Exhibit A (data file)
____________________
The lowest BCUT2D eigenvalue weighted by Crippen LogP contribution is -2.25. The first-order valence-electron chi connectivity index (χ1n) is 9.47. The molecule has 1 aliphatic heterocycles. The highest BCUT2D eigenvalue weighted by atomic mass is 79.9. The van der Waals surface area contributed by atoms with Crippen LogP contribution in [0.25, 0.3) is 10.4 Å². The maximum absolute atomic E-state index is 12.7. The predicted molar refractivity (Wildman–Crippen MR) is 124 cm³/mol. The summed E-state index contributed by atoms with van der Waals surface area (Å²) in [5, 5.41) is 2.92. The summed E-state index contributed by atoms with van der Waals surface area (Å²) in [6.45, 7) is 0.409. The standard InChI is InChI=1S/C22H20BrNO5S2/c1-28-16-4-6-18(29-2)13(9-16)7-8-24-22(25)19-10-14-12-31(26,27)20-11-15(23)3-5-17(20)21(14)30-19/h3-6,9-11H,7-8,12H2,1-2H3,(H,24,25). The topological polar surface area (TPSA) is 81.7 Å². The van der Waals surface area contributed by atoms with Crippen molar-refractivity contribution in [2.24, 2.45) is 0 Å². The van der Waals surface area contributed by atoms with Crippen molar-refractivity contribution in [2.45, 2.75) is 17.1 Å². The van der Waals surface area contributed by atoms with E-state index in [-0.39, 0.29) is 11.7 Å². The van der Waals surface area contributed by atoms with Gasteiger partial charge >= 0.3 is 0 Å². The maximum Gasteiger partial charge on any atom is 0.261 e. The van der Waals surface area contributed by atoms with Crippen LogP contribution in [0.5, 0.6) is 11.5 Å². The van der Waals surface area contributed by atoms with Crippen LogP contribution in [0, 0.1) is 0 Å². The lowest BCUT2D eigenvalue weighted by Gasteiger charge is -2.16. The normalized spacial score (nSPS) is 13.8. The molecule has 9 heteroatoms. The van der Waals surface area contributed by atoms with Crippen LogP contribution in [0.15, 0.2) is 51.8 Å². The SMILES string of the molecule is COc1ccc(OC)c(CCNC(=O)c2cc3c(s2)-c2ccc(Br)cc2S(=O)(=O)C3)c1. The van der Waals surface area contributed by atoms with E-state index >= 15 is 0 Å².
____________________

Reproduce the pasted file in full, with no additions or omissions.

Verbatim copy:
The lowest BCUT2D eigenvalue weighted by Crippen LogP contribution is -2.25. The first-order valence-electron chi connectivity index (χ1n) is 9.47. The molecule has 1 aliphatic heterocycles. The highest BCUT2D eigenvalue weighted by atomic mass is 79.9. The van der Waals surface area contributed by atoms with Crippen LogP contribution in [0.25, 0.3) is 10.4 Å². The maximum absolute atomic E-state index is 12.7. The predicted molar refractivity (Wildman–Crippen MR) is 124 cm³/mol. The summed E-state index contributed by atoms with van der Waals surface area (Å²) in [5, 5.41) is 2.92. The summed E-state index contributed by atoms with van der Waals surface area (Å²) in [6.45, 7) is 0.409. The standard InChI is InChI=1S/C22H20BrNO5S2/c1-28-16-4-6-18(29-2)13(9-16)7-8-24-22(25)19-10-14-12-31(26,27)20-11-15(23)3-5-17(20)21(14)30-19/h3-6,9-11H,7-8,12H2,1-2H3,(H,24,25). The topological polar surface area (TPSA) is 81.7 Å². The van der Waals surface area contributed by atoms with Crippen molar-refractivity contribution in [2.24, 2.45) is 0 Å². The van der Waals surface area contributed by atoms with Crippen molar-refractivity contribution in [2.45, 2.75) is 17.1 Å². The van der Waals surface area contributed by atoms with E-state index in [-0.39, 0.29) is 11.7 Å². The van der Waals surface area contributed by atoms with Gasteiger partial charge >= 0.3 is 0 Å². The maximum Gasteiger partial charge on any atom is 0.261 e. The van der Waals surface area contributed by atoms with Crippen LogP contribution in [0.5, 0.6) is 11.5 Å². The van der Waals surface area contributed by atoms with Crippen LogP contribution in [0, 0.1) is 0 Å². The lowest BCUT2D eigenvalue weighted by Gasteiger charge is -2.16. The normalized spacial score (nSPS) is 13.8. The molecule has 9 heteroatoms. The van der Waals surface area contributed by atoms with Crippen LogP contribution in [0.15, 0.2) is 51.8 Å². The SMILES string of the molecule is COc1ccc(OC)c(CCNC(=O)c2cc3c(s2)-c2ccc(Br)cc2S(=O)(=O)C3)c1. The van der Waals surface area contributed by atoms with E-state index >= 15 is 0 Å².